The work to move life forward when others have passed, the power of healing.

A recent Facebook status:

The journey from survivor to thrivor takes courage.  I followed her into the coffee shop and saw the tattoo with names of the deceased across her back.  Three relatives died in that traffic crash 4 years ago, after 9 months of meetings and prep work, she will soon be meeting the driver of the other vehicle involved.  It is powerful work, what some do to heal.

Restorative Justice is grounded in 3’s – Victim/Offender/Community.  Howard Zehr’s 3 pillars: Harms & Needs, Obligations, Engagement.  (Four Words!).  The SCVRJP logo has 3 swirls, with the 4th the white background, the 4 colors of the Lakota Medicine Wheel.

I believe we have a 4th in those we address and engage in Restorative Justice.  Victim-Offender-Community and Collective.  Four sections of the Circle.  Four stages of Circle process, 4 words in the 3 pillars of Restorative Justice.

“Collective”  is bigger and broader than community.  When I think of engaging “community” in Restorative Justice I am asking my law enforcement officers, school staff, citizens, bystanders and others connected to the specific incident.  When we do preventative work, our audience becomes the community.  For example a Teen Driving Circle in a Drivers education classroom, creates a community listening to an offender or victim.  Collective is those impacted further and beyond the immediate community.  Teens go home and tell parents about the powerful story heard. I remember when my daughter was in high school, she was a football cheerleader so I attended football games. After the Restorative Justice work at the school, several parents came to me with questions because their children talked about the Restorative Justice experience.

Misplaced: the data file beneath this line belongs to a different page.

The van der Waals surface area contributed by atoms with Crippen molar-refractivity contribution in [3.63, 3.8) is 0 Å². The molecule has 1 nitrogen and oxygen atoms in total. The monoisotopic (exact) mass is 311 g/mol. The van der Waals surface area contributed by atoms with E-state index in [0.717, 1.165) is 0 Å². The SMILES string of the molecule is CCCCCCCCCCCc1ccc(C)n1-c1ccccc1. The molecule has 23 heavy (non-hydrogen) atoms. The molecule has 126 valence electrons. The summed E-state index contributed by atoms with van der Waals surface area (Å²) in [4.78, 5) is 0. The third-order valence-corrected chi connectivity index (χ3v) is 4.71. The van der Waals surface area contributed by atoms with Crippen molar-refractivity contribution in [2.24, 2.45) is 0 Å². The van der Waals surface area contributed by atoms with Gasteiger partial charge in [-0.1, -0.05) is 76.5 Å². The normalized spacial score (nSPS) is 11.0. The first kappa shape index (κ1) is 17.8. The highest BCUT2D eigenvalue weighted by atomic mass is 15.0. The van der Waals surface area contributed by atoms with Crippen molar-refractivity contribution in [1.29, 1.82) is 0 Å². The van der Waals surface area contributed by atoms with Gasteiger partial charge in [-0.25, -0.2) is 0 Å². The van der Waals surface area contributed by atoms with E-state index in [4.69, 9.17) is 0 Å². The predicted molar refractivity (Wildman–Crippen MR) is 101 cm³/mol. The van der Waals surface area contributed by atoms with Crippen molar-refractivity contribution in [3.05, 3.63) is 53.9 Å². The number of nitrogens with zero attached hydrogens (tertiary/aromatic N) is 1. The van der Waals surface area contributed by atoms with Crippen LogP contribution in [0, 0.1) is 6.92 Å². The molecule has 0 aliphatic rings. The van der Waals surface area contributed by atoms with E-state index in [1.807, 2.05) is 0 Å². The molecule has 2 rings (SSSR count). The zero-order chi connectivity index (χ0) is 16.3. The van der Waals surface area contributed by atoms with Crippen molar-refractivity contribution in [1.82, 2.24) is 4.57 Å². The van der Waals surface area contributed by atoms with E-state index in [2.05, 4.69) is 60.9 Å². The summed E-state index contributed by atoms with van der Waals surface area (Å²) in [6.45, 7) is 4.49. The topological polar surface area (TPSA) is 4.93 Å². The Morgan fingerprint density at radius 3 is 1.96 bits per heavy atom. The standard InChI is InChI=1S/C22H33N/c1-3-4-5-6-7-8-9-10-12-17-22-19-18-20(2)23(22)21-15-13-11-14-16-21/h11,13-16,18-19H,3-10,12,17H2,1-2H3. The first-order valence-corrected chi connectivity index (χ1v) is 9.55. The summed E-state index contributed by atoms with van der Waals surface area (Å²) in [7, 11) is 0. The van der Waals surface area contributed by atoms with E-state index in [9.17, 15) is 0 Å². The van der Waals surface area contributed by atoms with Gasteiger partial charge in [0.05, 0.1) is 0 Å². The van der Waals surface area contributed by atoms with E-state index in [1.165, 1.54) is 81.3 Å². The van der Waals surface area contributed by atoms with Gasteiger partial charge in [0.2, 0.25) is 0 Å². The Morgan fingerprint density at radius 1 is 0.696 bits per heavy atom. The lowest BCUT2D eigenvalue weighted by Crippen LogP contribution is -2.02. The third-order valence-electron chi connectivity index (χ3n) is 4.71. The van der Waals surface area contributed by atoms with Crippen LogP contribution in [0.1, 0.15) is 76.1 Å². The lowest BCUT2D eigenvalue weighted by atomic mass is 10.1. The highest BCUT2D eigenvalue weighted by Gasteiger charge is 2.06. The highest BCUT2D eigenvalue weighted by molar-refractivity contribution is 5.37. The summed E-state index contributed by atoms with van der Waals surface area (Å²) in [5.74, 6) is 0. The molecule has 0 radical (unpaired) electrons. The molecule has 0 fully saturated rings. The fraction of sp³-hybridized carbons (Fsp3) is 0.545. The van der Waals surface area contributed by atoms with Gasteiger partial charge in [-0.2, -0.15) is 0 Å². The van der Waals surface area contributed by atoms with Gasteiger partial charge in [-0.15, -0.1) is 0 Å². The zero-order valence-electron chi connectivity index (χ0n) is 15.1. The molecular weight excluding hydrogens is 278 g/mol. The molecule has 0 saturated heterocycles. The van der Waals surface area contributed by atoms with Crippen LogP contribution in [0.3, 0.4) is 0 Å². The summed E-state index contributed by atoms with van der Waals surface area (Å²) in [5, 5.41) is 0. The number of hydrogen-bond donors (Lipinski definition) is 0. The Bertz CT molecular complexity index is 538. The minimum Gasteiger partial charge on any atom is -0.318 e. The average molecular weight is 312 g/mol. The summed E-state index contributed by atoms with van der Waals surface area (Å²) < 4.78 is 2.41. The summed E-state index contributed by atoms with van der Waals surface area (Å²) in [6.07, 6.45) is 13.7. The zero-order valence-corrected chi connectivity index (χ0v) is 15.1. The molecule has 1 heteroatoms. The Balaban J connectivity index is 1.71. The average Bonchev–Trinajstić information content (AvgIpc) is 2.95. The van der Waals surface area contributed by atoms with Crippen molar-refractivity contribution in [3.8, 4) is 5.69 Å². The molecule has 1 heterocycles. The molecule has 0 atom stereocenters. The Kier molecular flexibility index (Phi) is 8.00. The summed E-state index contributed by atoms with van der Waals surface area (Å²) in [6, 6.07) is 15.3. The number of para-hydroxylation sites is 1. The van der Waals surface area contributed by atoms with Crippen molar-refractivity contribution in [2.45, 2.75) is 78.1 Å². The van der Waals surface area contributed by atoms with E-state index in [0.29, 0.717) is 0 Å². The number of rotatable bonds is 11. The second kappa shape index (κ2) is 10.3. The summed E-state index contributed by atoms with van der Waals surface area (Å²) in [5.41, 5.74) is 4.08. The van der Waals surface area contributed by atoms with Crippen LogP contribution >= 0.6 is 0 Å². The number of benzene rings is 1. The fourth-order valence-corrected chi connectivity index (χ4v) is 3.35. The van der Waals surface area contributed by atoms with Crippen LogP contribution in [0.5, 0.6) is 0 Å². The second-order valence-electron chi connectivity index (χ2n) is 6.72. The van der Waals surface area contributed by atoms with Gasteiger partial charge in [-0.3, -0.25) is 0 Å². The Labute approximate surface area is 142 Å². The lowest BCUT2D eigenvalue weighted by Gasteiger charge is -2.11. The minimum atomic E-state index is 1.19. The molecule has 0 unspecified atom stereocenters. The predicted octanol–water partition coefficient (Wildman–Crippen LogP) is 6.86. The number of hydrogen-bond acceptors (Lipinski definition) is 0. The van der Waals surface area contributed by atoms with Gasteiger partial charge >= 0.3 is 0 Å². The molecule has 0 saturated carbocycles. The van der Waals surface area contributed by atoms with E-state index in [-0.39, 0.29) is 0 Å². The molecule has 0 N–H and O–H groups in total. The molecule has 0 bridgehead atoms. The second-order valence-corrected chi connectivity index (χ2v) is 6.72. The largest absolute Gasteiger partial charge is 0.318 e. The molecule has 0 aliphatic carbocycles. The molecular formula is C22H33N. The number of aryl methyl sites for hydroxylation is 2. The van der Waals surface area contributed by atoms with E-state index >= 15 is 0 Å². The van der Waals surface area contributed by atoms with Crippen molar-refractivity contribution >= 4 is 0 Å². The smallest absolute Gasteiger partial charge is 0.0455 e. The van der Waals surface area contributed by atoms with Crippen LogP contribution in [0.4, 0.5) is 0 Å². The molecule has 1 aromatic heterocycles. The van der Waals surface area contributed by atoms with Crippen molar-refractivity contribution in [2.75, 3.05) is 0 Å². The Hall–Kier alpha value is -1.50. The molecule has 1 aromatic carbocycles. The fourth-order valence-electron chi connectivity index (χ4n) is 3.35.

The ripple of Restorative Justice work goes far and wide, I believe it has impact on the universal human collective.  By addressing Mental, Physical, Emotional and Spiritual aspects Restorative Justice must reach beyond, and that ‘Spiritual’ aspect would be the collective.  When you do loss of life work, you speak about the survivors views on the after life.  You talk about what the deceased would want the living to be doing.  Deceased are usually viewed as spirits or angels, you accept what that survivor defines – and usually the view from heaven, that higher perspective is a spiritual one.  In a spiritual view of things, values always emerge.  Love, forgiveness, compassion, etc, etc. by creating the energy of these things, Restorative Justice impacts the collective.

The collective impact, when people heal from tragedy can be felt.  The two women that will be doing a Victim-Offender dialogue, are exploring what speaking together might look like.  The offender has been speaking about her experience of distracted driving.  The consequences and the lesson is being shared with others to prevent a similar harm.  If/when these two begin to speak together, they will not only have the story of the crash, they will have the story of their journey of Restorative Justice.

I often say, “when we share accessing our own inner strength and wisdom, we help others do the same”.  To access your inner strength and wisdom.  Restorative Justice is the process and the venue for people to access and put this strength and wisdom to use.  Some people need the connection to the other person most connected to the incident.  That is why some victims request Restorative Justice in loss of life incidents.

Can you imagine the courage it would take to meet with the person driving the car that caused a crash that killed 3 of your relatives?  Most people initially hearing the thought of loved ones killed, think about revenge or retaliation.  Those two “R”‘s are phases people go through and some stay there.  Others move to the “r” of restoration, and that is where healing and moving life forward happens.

I’ve had the unique opportunity to accompany a number of people, seeking Restorative Justice after loss of life.  Each person leaves me changed.  Each case influences the next, because I have a broader, deeper understanding of the pain and suffering from losing a loved one suddenly.  Each person is unique and they are treated as such and with the utmost respect.  It keeps me humble and grounded to recognize and realize this work is not just for the victim, the offender and the community.  This work is for the collective.  Mankind can do better and be better when we seek to heal with each other.

 

NY Bus Bully incident, Karen Klien and Restorative Justice.